Why Sarah MacLean is amazing, and Romance is #NotSilly

I attended Emerald City Writers’ Conference last weekend, and it was AMAZING!  I attended last year and had a great time–this year was even better.  Not the least of why being Sarah MacLean’s keynote address on Saturday.

I mean, I had a feeling it was going to be good when she got up on the stage wearing a shirt that read “Ask me about my feminist agenda.”  And, if you’ve ever visited her Twitter profile, you know she is smart, funny, educated–and all about equality and parity between the sexes.

In other words, totally my kind of chick.

Anyway, I wish I’d recorded her keynote, or at least taken notes so I could give you all a more thorough rundown, but here’s the gist:

The Romance genre, its authors–and it’s readers–are called everything from harmless to dangerous by the wider literary community and media. We’re accused of setting unrealistic expectations. We’re called silly.

And that word–silly–is what Sarah MacLean has the most trouble swallowing.

It’s not silly to be the highest selling genre of fiction.

It’s not silly to be an industry of predominantly women, for predominantly women.

It’s not silly for women or men to have healthy romantic relationships where they are satisfied both emotionally and physically. (And no matter what anybody tells you, healthy, satisfying relationships are not an unrealistic expectation!)


In this last week of #metoo, and in this last year of increasing attacks on women’s ability to control our own healthcare, the Romance genre is even less silly.  Romance is here to remind us that we are deserving of better. We are deserving of equal. We are deserving of respect. Of common decency. Of freedom to choose: to have sex, to abstain, to consent, to say no, to walk away, to make mistakes, to act–to live with the same expectation of justice and respect that our male counterparts enjoy.

I hope you agree. If so, I encourage you to share your stories of why Romance is #notsilly to you. Spread the word!

1433273850616In more fun news, Sarah gave everyone at the keynote her book, The Rogue Not Taken. I’ve never read a historical romance (besides Pride & Prejudice, of course!) so I’ll be giving it a go as soon as I finish Interview With A Vampire (#ElleReadsInterview)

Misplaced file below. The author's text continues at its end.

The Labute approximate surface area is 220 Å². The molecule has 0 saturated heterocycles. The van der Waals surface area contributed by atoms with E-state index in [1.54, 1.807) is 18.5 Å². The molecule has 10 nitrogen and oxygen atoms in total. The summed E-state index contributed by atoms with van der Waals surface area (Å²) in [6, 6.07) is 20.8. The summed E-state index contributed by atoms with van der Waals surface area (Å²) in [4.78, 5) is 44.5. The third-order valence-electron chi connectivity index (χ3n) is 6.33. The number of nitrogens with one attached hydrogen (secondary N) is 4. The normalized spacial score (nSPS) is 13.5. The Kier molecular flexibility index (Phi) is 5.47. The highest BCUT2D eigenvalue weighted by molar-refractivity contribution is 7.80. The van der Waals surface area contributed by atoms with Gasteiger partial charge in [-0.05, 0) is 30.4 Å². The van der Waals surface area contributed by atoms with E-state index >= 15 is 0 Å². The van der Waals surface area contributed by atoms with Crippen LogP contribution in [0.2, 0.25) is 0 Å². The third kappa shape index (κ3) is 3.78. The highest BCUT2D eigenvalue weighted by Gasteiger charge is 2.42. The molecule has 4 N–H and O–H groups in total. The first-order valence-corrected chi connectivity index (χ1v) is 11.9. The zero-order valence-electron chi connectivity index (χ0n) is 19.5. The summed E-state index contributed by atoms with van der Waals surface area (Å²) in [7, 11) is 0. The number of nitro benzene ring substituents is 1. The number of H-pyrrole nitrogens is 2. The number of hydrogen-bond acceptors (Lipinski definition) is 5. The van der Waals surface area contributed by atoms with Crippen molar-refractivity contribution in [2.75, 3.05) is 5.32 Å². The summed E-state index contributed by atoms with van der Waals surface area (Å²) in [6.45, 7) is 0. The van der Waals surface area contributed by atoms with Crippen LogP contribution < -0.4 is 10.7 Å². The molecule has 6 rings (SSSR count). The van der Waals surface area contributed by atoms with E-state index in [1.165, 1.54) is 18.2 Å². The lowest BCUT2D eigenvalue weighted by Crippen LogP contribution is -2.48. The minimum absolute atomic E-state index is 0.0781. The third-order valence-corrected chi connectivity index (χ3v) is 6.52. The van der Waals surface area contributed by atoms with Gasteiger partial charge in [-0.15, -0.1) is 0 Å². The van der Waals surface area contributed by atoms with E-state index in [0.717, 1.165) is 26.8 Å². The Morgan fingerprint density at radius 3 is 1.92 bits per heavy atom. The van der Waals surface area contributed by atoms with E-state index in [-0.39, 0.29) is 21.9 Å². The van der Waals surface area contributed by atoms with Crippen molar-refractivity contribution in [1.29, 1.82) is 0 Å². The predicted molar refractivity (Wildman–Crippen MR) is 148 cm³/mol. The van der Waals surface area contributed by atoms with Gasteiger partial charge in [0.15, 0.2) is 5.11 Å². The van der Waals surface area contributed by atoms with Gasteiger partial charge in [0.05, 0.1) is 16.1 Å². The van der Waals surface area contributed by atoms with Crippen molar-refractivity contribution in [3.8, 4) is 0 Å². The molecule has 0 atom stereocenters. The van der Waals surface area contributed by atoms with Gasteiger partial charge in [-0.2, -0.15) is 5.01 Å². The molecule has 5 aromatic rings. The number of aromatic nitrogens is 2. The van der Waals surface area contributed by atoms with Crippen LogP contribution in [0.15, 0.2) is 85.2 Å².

#ECWC2017 or Bust!

Hello everyone!  As I post this, I am at Emerald City Writers’ Conference!  Last year, I met so many awesome people, attended some seriously eye-opening classes, and got to listen to some of the most respected authors in the Romance industry speak.

So, of course, I’m doing it again this year!

There will be all kinds of great things to tweet and post about, so keep an eye out on Twitter!

AND, if you’re in the Pacific Northwest, come on out to the Passport to Romance reader appreciation event on Saturday night!  It’s open to the public, there will be tons of authors there to meet and chat with + drinks, tons of swag, and a really fun atmosphere. If you decide to attend, comment or tweet at me so I can say hi!



This #Ghoststories post is brought to you by a friend of mine who shared his story with me just last week.  Thanks Kyle! 

“My Dad lived in a house that had been a stagecoach stop in the 19th century. It’s on the National Historic Registry in Missouri.  You always felt watched in that house–like, most nights when I was a kid, if the weather was nice enough, I’d sleep out on the porch. It just wasn’t comfortable inside. My bed was original to the house–it has shotgun spray lodged into it. Just to give you an idea.

Anyway, one night when I was in middle school, my dad had some friends over and let me invite a couple of friends over, too. Everybody was hanging out in the living room, just talking and having a good time, the adults drinking some beers.  All of the sudden, we start hearing a crashing sound, like glass breaking.  A bunch of us got up and followed the sound into the kitchen to find the necks broken off all of the bottles of beer that were sitting on the counter. Beer is pouring down the fronts of the cabinets, onto the floor, and the necks are sitting alongside the bottles, clean broken, no shattered glass.

It was especially spooky because everyone in the house had been in the front room–everyone had heard the noise. We all experienced it together, so it wasn’t one person’s word over another’s. Nobody could explain what had happened. ”